Feeling terribly guilty that Jack had had to suffer along with me, I was determined to muster the energy to find a waterfall up in the hills, and try to ease the pain of not being able to swim or surf. As Jack and I wandered down the road towards where we’d heard there was a catarata, we approached a man with a severe limp on the sidewalk. As we attempted to pass on the right, he greeted us with a huge smile and said, “Bienvenidos a Golfito.” There are beautiful mountains and waterfalls here, he explained in Spanish. Waterfalls? Enrique happened to be on his way to the waterfall, and enthusiastically demanded that he lead us there. Buena manifestacion. I couldn’t complain about the pain in my ears or my leg from the shot when I saw his condition. It appeared as if he’d been crippled by polio. He drug his right leg along even though it looked like it didn’t want to go.
By the way he spoke and greeted people through the town, it was clear that he didn’t let his bad leg slow him down. His one-eyed dog, Poopy, led our parade up the hill and into the jungle. He showed us medicinal plants and we all bathed in the cool fresh water. As we walked back out the trail we ran across a group of three clean-cut men with collared shirts and leather belts. They, too, knew Enrique and Poopy. They spoke about acres, views, and property lines. I wondered how much longer Enrique would be able to bathe and find peace at this waterfall. “Oh, and if you happen to need an attorney while you’re here, give me a call,” said one of the men as he handed a crisp business card to Jack. “Thanks a lot,” I muttered sarcastically. The juxtaposition of our two groups was odd, but it reminded me that each moment and place on my “path” was precious, fleeting, and often transitory. Over the week my health deteriorated. I went to Elvis everyday, showed him the cheek opposite the day before, and took the needle. Afterward I would have a fever and ache in my leg from the shot and the medicine. I had no energy and chores aboard Swell mounted. Jack patiently took care of me, but as his time dwindled I knew I would soon have to take action to improve my condition. After heaping stuffing, turkey, green beans, sweet potatoes and pie on our plates, we sat around Tim and Katy’s and shared stories and good times with the group. I couldn’t have dreamed up a better meal. I made jaws drop at the pile of whipped cream I slew atop my pie. But when would I see food like this again, I wondered? Thanksgiving dinner was but a distraction from my problem, though. I still had a fever and could barely hear out of either ear. Tim and Katy would watch over Swell while I went to up to the capitol and found an ear specialist. I flew to San Jose with Jack and apologized as he left for Santa Barbara the following morning. I wished so much that I could have shown him a better time. But like always, he pointed out the positives and tried to make me feel a little better about the whole nightmare. That very morning I got an appointment to see an ENT specialist. The doctor put little cameras into my ears to show me what the infections looked like. I couldn’t understand everything she said, but the gist I got was stay out of the water and use the eardrops she prescribed three times a day. Not even in the shower could I get them wet.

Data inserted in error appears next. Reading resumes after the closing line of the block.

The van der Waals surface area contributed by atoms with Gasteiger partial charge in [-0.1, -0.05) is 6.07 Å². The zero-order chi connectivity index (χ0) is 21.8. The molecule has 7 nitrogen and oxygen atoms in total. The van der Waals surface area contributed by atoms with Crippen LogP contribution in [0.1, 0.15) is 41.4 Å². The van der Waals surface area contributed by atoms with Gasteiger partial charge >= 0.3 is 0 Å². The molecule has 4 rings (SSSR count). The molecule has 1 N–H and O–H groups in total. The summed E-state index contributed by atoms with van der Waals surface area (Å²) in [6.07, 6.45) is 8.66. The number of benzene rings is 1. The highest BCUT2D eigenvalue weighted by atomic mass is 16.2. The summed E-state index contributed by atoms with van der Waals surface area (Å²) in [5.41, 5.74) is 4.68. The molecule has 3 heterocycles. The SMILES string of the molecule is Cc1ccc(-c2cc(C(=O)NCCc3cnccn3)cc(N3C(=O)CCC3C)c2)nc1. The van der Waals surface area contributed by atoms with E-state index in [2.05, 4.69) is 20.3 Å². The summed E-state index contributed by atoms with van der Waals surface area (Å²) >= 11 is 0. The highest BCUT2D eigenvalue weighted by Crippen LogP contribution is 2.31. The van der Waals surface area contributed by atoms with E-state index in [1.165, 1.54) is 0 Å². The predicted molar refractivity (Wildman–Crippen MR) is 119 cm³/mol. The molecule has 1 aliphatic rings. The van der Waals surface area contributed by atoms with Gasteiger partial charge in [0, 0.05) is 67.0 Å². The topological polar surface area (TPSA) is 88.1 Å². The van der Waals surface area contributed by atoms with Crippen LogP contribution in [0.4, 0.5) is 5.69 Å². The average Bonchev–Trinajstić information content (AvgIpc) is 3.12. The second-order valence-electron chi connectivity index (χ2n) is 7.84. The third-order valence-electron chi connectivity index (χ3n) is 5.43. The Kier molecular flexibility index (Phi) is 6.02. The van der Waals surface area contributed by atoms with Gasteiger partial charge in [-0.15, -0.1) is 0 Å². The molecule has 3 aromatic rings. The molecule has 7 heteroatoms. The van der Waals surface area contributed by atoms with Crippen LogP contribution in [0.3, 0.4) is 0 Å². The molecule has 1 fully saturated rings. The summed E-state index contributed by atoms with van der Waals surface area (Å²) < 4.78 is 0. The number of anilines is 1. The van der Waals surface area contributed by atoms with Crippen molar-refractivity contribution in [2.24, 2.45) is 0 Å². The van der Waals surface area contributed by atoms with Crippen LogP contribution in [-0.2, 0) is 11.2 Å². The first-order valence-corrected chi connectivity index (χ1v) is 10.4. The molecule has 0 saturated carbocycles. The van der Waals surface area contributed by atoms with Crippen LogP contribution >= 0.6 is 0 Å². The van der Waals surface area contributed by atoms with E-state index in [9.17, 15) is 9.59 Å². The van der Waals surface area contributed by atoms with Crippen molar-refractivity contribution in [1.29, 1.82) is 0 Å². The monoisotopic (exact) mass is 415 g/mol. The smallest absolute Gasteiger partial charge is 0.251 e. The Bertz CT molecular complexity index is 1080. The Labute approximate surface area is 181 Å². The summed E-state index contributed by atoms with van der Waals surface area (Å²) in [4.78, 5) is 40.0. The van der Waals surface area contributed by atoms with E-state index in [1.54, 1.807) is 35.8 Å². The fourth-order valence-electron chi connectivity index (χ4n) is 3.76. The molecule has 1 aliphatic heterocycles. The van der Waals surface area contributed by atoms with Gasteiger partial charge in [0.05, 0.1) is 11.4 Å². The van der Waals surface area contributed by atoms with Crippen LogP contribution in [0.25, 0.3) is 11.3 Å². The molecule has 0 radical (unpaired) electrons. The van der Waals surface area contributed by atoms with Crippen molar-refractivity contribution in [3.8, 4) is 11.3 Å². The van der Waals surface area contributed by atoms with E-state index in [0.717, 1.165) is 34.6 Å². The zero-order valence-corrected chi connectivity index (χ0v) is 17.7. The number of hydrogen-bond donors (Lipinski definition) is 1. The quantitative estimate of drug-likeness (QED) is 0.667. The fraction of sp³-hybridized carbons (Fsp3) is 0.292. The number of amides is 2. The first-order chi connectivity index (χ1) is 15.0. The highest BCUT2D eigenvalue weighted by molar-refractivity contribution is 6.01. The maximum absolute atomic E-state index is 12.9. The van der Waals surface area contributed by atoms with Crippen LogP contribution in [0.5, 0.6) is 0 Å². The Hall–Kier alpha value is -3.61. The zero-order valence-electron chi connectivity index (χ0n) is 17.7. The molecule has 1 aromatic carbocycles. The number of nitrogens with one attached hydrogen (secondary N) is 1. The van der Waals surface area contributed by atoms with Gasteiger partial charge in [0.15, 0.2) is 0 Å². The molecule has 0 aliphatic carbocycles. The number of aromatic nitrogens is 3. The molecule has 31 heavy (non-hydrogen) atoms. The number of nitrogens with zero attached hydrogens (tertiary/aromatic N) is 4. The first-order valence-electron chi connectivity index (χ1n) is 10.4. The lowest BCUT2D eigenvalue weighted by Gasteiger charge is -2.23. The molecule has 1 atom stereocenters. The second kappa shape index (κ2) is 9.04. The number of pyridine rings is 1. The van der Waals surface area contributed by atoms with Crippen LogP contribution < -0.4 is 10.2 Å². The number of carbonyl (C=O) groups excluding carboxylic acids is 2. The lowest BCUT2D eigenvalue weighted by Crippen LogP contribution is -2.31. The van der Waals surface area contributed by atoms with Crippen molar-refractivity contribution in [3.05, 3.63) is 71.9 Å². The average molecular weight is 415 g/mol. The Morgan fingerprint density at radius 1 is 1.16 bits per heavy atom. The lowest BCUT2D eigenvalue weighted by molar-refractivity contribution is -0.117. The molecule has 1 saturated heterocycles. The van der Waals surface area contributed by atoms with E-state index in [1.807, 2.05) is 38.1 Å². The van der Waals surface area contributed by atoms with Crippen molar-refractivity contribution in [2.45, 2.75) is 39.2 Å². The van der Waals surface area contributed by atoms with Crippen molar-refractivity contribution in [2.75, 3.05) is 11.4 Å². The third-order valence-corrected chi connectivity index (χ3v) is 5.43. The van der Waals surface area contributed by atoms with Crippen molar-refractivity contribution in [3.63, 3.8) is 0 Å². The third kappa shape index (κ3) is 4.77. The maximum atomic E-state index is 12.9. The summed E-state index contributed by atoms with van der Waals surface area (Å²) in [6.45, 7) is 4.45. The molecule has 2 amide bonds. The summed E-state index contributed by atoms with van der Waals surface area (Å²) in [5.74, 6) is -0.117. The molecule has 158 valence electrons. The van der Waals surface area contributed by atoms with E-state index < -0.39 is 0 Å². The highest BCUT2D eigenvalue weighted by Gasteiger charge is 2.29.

A few days passed. I stayed in hotels and rested in the air-conditioned dryness. Still, I wasn’t feeling much better. More time passed and finally I couldn’t take it anymore. My dad booked me a frequent flyer ticket and a day later I found myself in my parents bed in San Diego where I laid for another twelve days between doctor appointments. The holidays approached, I missed Swell, but my ears still pulsed as if the little infections were throwing a hip-hop concert in my head. It seemed I would never feel good again. Ebola of the ear? I’m still not sure, but just like everything else, it’s amazing how you learn to appreciate your health once it’s gone.
All photos in this article appear courtesy of Jack Buttler.